And I said, “Can we do both?”
I think my big thing was, you tell me that you want to hire like 50 more people and that you have an immediate start.
You wanted me to start within five days and I’m only countering for an extra hundred dollars a week. If you can’t do it, that’s fine.
And finally, I was like, “I was supposed to start last week, what’s going on?”
And then, “Well, you’re the first person we talked to and you don’t have experience. So we’re going to look elsewhere.”
And I said, “You wanted me, I wanted this job. What is preventing us from working together?”
I said, “If you can’t go the extra $5 an hour, that’s fine. I’ll take the role. I’m interested and I understand that this is a gateway to work full time with you guys.”
Still nothing. Went weeks.
That part was really frustrating just because I really wanted to get into this industry. I wanted to get into this role. So you know, this is my opportunity.
I’m wondering where that’s left you with how you feel about work – and the kind of work you do want to do or don’t want to do?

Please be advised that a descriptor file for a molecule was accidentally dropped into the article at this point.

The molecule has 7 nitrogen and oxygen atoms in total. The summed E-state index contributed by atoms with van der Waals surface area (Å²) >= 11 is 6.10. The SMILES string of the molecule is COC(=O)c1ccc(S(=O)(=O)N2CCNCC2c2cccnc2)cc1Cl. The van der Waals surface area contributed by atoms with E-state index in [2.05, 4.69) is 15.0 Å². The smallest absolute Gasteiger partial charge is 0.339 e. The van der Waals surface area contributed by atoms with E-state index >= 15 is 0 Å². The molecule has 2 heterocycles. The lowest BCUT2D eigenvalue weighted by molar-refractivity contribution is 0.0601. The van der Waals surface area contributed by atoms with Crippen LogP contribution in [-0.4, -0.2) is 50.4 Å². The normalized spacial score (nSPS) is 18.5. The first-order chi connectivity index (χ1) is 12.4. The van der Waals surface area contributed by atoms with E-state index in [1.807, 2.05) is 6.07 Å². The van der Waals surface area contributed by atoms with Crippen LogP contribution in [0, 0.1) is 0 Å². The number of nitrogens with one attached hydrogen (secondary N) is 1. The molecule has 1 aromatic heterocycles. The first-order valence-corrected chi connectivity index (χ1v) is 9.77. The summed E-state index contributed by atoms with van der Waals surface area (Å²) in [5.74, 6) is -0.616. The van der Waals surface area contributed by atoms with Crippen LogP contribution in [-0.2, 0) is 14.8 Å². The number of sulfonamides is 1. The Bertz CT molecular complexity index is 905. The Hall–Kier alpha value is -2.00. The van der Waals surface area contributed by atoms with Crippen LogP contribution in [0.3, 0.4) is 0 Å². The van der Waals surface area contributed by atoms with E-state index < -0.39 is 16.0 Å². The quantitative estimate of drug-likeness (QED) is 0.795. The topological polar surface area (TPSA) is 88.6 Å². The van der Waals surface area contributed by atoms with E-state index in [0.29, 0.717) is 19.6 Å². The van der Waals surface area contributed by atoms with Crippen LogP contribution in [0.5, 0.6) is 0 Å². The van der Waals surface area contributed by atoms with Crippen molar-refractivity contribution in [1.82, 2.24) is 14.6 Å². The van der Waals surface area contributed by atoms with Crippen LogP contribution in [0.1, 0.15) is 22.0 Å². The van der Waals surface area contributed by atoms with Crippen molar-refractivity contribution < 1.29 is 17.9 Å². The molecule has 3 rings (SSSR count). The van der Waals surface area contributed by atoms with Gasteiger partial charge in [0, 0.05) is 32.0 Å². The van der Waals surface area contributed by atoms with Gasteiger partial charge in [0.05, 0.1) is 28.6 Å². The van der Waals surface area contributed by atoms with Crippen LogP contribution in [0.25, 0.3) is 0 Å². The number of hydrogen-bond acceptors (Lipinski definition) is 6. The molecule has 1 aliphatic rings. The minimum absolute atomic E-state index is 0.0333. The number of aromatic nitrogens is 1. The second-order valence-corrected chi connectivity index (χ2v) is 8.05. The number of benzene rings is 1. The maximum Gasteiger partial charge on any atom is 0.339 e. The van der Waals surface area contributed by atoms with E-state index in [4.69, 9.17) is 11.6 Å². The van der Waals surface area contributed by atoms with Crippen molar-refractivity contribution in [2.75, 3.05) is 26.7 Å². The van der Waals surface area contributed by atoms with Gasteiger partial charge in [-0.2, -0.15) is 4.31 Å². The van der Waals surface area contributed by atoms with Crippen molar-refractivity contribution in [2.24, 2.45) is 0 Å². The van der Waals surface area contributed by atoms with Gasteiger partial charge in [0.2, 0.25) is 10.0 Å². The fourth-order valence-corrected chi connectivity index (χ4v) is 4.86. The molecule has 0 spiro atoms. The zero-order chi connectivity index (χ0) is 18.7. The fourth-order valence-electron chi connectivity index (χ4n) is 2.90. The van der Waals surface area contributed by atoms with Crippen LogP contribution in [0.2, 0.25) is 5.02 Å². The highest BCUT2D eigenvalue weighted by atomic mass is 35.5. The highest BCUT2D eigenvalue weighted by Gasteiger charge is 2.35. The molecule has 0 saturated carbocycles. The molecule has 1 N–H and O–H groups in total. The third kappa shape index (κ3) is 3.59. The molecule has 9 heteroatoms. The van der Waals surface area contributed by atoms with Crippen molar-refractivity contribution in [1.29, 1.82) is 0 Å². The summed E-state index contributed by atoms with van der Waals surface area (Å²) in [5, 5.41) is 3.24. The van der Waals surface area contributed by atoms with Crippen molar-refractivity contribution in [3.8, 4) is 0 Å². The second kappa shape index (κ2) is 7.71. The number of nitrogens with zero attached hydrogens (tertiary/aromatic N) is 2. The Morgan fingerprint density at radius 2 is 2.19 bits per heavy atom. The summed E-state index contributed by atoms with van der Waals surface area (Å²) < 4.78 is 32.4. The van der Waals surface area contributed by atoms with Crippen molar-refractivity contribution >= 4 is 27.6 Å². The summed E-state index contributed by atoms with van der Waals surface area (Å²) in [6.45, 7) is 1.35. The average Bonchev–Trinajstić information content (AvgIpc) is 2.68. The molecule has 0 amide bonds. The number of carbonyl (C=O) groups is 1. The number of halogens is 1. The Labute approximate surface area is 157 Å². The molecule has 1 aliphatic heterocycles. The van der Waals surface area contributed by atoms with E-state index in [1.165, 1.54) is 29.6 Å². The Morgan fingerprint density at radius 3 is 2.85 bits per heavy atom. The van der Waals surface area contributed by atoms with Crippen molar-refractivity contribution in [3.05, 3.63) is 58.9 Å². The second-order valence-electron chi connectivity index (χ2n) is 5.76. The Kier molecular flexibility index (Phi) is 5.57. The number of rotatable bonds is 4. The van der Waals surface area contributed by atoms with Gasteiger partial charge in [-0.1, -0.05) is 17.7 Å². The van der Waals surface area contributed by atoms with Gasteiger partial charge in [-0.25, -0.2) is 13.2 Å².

So when my position had been eliminated years ago, I became a certified matchmaker and dating coach. And I said, I’m getting out of this industry. I’m getting out of sales. So I went through the certification process as I was looking for jobs.
Started my business, had an event, three weeks later we shut down due to COVID. I’m thinking people aren’t going to date, what are people going to do?
So I kind of sat back for a year and was like, okay, let me understand the industry and let me understand what’s happening. At this point, I’m rebranding, I’m redoing everything. And I said, you know what, if I’m going to go out and I’m going to sell, I’m going to work for me.